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  • Cited by 3
  • Print publication year: 2008
  • Online publication date: June 2012

Chapter 4 - Specialized seedling strategies II: orchids, bromeliads, carnivorous plants, and parasites

Summary

Introduction

This chapter focuses on phylogenetically diverse groups of plants that do not have typical life history strategies as seedlings, juveniles, and mature individuals. Plants that live on other plants are classified as epiphytes, and they include both vascular and nonvascular species (Benzing, 1990). Tropical orchids and bromeliads comprise the vast majority of epiphytic flowering plants. However, orchids are global in their distribution and many are terrestrial (Dixon et al., 2003). Carnivorous plants are also globally distributed, occurring in many types of ecosystems (Lloyd, 1976), as are parasitic plants (Press & Graves, 1995). The ability of seedlings to establish in habitats with extreme limiting resources is one of the few factors that links the diverse plants covered in this chapter. Epiphytes, for example, must initially become established on structures (i.e. branches) where resources are scarce. Once established, epiphytes may have to deal with combinations of stresses, including aridity, few available nutrients, and either high or low light conditions. Carnivorous plant species and many terrestrial orchids occur in habitats where nutrients or light are limiting. Many parasitic plants (e.g. mistletoes) also occur in resource-limited environments.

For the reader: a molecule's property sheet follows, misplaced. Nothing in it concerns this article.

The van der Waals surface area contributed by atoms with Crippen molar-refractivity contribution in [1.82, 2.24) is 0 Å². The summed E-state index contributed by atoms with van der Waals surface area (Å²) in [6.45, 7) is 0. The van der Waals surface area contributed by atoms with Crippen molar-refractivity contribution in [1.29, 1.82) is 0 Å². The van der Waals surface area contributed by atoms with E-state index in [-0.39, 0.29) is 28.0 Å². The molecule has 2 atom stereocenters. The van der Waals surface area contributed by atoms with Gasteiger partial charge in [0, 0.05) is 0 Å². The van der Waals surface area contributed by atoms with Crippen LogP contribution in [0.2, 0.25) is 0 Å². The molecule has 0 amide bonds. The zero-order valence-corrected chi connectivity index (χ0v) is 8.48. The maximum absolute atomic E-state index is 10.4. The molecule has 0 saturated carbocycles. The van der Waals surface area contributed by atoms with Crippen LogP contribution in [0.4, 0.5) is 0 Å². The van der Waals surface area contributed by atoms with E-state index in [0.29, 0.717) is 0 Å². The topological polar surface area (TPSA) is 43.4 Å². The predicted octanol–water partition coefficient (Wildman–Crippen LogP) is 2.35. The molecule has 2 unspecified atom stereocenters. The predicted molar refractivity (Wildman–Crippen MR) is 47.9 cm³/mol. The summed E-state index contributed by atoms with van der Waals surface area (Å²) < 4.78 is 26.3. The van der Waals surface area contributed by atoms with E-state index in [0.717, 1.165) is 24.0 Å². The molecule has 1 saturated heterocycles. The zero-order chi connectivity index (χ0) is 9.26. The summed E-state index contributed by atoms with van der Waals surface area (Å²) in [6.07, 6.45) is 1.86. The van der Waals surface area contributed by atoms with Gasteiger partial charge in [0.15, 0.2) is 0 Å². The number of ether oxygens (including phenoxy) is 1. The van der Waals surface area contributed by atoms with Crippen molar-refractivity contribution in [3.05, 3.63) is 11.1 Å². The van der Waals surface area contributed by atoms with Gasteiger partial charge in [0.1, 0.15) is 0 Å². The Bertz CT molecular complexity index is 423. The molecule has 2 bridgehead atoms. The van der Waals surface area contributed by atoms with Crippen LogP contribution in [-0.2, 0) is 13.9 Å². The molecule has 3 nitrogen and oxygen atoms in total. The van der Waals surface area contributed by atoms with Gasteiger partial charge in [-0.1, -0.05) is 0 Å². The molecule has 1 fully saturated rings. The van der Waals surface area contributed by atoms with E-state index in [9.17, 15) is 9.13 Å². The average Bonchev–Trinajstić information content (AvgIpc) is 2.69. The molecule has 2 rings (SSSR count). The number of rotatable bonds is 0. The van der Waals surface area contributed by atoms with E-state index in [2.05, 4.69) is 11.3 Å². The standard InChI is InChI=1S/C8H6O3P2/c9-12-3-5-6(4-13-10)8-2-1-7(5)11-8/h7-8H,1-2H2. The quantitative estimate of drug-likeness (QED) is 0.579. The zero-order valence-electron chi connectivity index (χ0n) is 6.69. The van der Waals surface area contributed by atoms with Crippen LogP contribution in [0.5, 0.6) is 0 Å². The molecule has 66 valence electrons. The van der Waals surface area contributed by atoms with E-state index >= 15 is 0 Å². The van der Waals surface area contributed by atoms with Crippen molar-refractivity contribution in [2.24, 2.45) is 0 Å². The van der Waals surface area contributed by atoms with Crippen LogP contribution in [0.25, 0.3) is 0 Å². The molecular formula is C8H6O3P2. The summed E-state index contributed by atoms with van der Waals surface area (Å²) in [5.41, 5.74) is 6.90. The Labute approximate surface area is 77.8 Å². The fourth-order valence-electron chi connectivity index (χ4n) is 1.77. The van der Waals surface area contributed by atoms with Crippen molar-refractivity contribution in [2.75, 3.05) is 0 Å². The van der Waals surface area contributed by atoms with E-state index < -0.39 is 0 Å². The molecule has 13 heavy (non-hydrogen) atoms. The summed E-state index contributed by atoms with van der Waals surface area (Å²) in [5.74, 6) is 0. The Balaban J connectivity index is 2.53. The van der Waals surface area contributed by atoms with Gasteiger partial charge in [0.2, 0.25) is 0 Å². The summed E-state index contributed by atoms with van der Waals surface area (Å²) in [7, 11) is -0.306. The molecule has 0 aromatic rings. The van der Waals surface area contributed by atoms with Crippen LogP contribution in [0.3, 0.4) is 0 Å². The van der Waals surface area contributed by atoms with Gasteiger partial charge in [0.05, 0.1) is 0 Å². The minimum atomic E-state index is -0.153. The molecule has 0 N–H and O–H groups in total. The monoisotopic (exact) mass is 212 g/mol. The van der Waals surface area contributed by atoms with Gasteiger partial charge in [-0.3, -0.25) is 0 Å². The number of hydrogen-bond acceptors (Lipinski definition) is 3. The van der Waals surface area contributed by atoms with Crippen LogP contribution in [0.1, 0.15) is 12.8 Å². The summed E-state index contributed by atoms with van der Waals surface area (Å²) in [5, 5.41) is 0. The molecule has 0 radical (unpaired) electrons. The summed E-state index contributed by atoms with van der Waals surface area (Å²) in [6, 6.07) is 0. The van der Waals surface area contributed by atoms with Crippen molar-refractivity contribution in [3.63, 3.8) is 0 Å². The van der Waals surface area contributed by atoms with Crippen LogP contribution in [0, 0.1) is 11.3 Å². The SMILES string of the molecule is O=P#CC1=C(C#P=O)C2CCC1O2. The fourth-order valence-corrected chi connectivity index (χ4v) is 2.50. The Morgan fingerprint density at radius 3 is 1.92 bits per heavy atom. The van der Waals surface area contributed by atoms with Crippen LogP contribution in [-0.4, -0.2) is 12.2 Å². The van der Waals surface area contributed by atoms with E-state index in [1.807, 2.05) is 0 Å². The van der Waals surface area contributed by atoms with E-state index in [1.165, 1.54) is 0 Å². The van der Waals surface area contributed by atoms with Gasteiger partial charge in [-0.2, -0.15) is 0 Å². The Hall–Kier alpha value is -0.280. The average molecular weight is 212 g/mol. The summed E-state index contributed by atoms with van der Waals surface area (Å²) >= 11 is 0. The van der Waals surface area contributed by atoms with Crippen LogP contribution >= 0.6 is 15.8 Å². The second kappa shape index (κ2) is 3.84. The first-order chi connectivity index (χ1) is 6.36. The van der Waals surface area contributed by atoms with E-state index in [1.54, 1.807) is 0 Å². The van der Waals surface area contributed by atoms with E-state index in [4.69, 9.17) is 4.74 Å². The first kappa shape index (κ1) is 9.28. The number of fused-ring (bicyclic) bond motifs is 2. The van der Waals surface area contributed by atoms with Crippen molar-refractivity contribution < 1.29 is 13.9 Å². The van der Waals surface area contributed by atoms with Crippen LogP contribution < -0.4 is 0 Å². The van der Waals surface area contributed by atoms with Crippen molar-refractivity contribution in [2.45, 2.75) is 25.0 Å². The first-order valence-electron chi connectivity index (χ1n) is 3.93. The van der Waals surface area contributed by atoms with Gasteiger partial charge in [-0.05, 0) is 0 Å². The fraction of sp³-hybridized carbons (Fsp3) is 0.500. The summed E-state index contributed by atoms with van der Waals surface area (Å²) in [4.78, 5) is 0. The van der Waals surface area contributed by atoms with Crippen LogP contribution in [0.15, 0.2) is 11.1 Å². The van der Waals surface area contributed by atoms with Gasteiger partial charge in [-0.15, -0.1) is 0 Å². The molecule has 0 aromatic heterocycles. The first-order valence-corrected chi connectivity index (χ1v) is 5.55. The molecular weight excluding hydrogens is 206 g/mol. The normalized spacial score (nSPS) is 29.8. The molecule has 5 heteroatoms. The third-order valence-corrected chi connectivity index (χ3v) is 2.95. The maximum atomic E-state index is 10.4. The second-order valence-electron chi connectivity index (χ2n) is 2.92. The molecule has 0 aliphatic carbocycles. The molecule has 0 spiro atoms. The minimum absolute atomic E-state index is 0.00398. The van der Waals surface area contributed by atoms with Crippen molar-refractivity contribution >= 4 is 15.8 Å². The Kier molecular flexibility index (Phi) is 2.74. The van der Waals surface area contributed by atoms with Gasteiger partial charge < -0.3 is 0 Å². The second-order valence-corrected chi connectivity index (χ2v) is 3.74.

One of our approaches to organizing this chapter is to determine if seedlings differ in their physical or ecological characteristics in a manner similar to mature plants. The literature has few examples of investigations focusing specifically on seedlings. As an example, in the seminal book on Bromeliaceae, Benzing (2000) did not consider seedlings as a separate heading.